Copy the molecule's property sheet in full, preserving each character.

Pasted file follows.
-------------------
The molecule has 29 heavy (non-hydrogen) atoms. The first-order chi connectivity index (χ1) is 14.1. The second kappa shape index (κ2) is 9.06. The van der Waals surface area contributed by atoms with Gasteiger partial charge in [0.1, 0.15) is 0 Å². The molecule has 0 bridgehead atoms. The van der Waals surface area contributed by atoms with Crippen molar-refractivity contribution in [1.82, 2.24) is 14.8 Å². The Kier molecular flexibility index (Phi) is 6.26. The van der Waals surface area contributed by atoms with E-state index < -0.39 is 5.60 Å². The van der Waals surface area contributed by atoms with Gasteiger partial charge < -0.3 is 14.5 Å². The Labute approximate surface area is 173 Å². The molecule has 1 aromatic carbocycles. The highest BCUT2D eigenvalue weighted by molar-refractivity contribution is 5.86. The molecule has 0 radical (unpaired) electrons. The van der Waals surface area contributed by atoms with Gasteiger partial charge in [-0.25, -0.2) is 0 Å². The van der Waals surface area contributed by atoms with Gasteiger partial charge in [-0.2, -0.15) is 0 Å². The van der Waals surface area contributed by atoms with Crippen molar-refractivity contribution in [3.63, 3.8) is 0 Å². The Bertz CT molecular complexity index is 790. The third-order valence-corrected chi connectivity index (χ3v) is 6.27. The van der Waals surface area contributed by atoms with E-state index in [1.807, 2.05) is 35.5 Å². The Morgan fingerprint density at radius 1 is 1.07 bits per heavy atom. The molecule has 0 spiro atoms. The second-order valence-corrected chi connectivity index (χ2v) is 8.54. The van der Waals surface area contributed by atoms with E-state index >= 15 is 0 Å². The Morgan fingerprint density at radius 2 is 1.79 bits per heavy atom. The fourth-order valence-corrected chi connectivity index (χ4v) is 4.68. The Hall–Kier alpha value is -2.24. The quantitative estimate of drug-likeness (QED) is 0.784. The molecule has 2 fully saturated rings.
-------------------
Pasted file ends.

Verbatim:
The molecule has 29 heavy (non-hydrogen) atoms. The first-order chi connectivity index (χ1) is 14.1. The second kappa shape index (κ2) is 9.06. The van der Waals surface area contributed by atoms with Gasteiger partial charge in [0.1, 0.15) is 0 Å². The molecule has 0 bridgehead atoms. The van der Waals surface area contributed by atoms with Crippen molar-refractivity contribution in [1.82, 2.24) is 14.8 Å². The Kier molecular flexibility index (Phi) is 6.26. The van der Waals surface area contributed by atoms with E-state index < -0.39 is 5.60 Å². The van der Waals surface area contributed by atoms with Gasteiger partial charge < -0.3 is 14.5 Å². The Labute approximate surface area is 173 Å². The molecule has 1 aromatic carbocycles. The highest BCUT2D eigenvalue weighted by molar-refractivity contribution is 5.86. The molecule has 0 radical (unpaired) electrons. The van der Waals surface area contributed by atoms with Gasteiger partial charge in [-0.25, -0.2) is 0 Å². The van der Waals surface area contributed by atoms with Gasteiger partial charge in [-0.2, -0.15) is 0 Å². The van der Waals surface area contributed by atoms with Crippen molar-refractivity contribution in [3.63, 3.8) is 0 Å². The Bertz CT molecular complexity index is 790. The third-order valence-corrected chi connectivity index (χ3v) is 6.27. The van der Waals surface area contributed by atoms with E-state index in [1.807, 2.05) is 35.5 Å². The Morgan fingerprint density at radius 1 is 1.07 bits per heavy atom. The molecule has 0 spiro atoms. The second-order valence-corrected chi connectivity index (χ2v) is 8.54. The van der Waals surface area contributed by atoms with E-state index >= 15 is 0 Å². The Morgan fingerprint density at radius 2 is 1.79 bits per heavy atom. The fourth-order valence-corrected chi connectivity index (χ4v) is 4.68. The Hall–Kier alpha value is -2.24. The quantitative estimate of drug-likeness (QED) is 0.784. The molecule has 2 fully saturated rings.